With all that context, I hope folks who defended Mozilla CEO Brendan Eich's ouster can see why I think they're overstating the similarities between white supremacists and gay-marriage opponents; failing to make important distinctions among the most and least objectionable gay-marriage opponents; and dramatically expanding the norms around stigma, not applying previously established norms to a new case.
I'd also leave them with a tough question.
To justify stigmatizing folks he disagrees with on gay marriage in a way he'd never stigmatize antagonists on "tax hikes or even the war in Afghanistan," Oremus claims he's identified a special case. He thinks gay-marriage opponents are different, because they believe "that some people do not deserve the same basic rights as others."
That's ostensibly his red line. And many on his side of the argument make similar claims. Yet I find their outrage curiously, unwittingly selective.
Proponents of drone strikes in Pakistan and Yemen believe "that some people do not deserve the same basic rights as others." Advocates of deporting illegal immigrants believe "that some people do not deserve the same basic rights as others." Advocates of spying on Muslim Americans believe "that some people do not deserve the same rights as others." Indefinite-detention apologists believe "that some people do not deserve the same rights as others." On a weekly basis, I write about all sorts of civil-libertarian causes, foreign and domestic. Let me assure everyone that there is no end to policies implicitly or explicitly premised on the notion "that some people do not deserve the same rights as others." If that's the standard, why are gay-marriage opponents the only ones being stigmatized? How many members of the Mozilla community could I get on record calling Barack Obama or Michael Bloomberg a hateful bigot for doing orders of magnitude more to perpetrate rights violations than a CEO making a donation?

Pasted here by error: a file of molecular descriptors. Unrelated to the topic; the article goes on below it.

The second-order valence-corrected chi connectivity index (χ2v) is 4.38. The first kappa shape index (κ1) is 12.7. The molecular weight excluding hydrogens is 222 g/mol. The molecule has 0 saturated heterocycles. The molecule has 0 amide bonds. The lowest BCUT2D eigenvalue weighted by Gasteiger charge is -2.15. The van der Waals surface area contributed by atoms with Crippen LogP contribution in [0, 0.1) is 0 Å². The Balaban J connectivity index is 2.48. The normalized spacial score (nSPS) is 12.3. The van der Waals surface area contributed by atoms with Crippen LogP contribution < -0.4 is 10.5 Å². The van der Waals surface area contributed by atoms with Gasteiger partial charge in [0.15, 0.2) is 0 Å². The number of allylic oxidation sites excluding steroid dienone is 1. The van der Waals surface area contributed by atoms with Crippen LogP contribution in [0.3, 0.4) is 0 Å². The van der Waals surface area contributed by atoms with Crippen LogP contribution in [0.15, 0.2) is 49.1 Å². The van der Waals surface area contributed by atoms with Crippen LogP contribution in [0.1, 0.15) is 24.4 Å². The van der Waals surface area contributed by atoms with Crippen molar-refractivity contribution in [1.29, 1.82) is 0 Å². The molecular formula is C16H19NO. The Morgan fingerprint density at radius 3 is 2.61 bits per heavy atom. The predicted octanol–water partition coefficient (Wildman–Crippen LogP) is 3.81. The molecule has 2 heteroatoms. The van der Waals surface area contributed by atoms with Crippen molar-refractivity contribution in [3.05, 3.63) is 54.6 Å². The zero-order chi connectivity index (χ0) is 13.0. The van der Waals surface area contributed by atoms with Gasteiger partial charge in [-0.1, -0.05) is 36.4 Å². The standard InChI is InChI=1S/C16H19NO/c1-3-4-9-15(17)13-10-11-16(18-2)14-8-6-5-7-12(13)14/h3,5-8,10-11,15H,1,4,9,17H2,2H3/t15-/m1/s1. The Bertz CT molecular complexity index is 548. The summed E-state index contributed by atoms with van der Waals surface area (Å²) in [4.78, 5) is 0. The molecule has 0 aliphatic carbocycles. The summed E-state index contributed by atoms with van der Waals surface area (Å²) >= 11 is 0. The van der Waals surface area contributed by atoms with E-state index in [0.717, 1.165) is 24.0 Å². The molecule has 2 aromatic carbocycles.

There is something amiss here, and while I don't think it's as simple and uncomplicated as the right-wing charge of willful leftist hypocrisy, I do think it's problematic. Stigma doesn't flow to rights violations according to its usefulness or their severity.
What I think, in fact, is that stigma is an overrated tool for effecting change, because once you've gotten to a threshold within a community where lots of powerful people will stigmatize a behavior, the point had already been reached where it would be defeated without stigma. Disagreements over Mozilla aside, it's wonderful that Silicon Valley is a place where large majorities demand the equal treatment of gay employees. The rightness of their doing so isn't diminished by the fact that it's relatively easy now to stand up for gay rights in the Bay Area, compared to attempts to stigmatize something that would implicate many colleagues.
Those who rely on stigma are tied to a tactic that is employed most when needed least, often against groups already marginalized within a community; no wonder stigma it is correlated more strongly with signaling self-righteousness than effecting change. That isn't to say stigma is never appropriate—just that engagement and persuasion is almost always the better option, as it is on gay marriage. It has succeeded, it will continue to succeed, it is consistent with liberal values, and it reinforces a norm that helps us cooperate in many areas of life even when we disagree about politics. Put all those together and this isn't even a close case.
* One thing I've noticed in this debate is how unfamiliar proponents of stigma are with thoughtful orthodox Christians—that is to say, they haven't interacted with them personally, critiqued the best version of their arguments, or even been exposed to the most sophisticated version of their reasoning, which I find to be obviously earnest, if ultimately unpersuasive. It's just the sort of thing Ira Glass critiques here.